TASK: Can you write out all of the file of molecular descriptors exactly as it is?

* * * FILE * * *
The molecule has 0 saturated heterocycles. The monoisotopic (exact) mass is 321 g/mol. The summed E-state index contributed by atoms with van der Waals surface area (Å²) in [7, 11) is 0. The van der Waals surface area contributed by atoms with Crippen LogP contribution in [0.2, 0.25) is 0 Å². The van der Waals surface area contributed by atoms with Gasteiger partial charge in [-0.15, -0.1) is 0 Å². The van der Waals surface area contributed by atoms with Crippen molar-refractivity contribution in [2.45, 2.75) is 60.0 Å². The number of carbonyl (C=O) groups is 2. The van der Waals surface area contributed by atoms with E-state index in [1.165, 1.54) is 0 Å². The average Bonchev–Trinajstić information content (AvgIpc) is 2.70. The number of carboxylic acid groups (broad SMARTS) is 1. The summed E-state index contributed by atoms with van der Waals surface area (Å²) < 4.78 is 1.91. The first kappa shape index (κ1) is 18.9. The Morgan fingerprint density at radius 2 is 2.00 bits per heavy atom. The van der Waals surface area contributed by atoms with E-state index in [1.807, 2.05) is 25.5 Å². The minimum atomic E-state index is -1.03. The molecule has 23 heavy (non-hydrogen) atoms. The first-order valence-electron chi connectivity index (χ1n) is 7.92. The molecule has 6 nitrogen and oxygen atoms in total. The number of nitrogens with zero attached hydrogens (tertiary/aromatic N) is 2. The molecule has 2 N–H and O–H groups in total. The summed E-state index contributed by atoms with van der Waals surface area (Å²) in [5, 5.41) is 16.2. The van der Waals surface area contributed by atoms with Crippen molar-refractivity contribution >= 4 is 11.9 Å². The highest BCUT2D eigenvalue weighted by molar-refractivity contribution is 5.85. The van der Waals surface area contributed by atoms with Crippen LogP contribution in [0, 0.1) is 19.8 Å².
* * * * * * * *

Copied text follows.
The molecule has 0 saturated heterocycles. The monoisotopic (exact) mass is 321 g/mol. The summed E-state index contributed by atoms with van der Waals surface area (Å²) in [7, 11) is 0. The van der Waals surface area contributed by atoms with Crippen LogP contribution in [0.2, 0.25) is 0 Å². The van der Waals surface area contributed by atoms with Gasteiger partial charge in [-0.15, -0.1) is 0 Å². The van der Waals surface area contributed by atoms with Crippen molar-refractivity contribution in [2.45, 2.75) is 60.0 Å². The number of carbonyl (C=O) groups is 2. The van der Waals surface area contributed by atoms with E-state index in [1.165, 1.54) is 0 Å². The average Bonchev–Trinajstić information content (AvgIpc) is 2.70. The number of carboxylic acid groups (broad SMARTS) is 1. The summed E-state index contributed by atoms with van der Waals surface area (Å²) < 4.78 is 1.91. The first kappa shape index (κ1) is 18.9. The Morgan fingerprint density at radius 2 is 2.00 bits per heavy atom. The van der Waals surface area contributed by atoms with E-state index in [1.807, 2.05) is 25.5 Å². The minimum atomic E-state index is -1.03. The molecule has 23 heavy (non-hydrogen) atoms. The first-order valence-electron chi connectivity index (χ1n) is 7.92. The molecule has 6 nitrogen and oxygen atoms in total. The number of nitrogens with zero attached hydrogens (tertiary/aromatic N) is 2. The molecule has 2 N–H and O–H groups in total. The summed E-state index contributed by atoms with van der Waals surface area (Å²) in [5, 5.41) is 16.2. The van der Waals surface area contributed by atoms with Crippen molar-refractivity contribution >= 4 is 11.9 Å². The highest BCUT2D eigenvalue weighted by molar-refractivity contribution is 5.85. The van der Waals surface area contributed by atoms with Crippen LogP contribution in [0, 0.1) is 19.8 Å².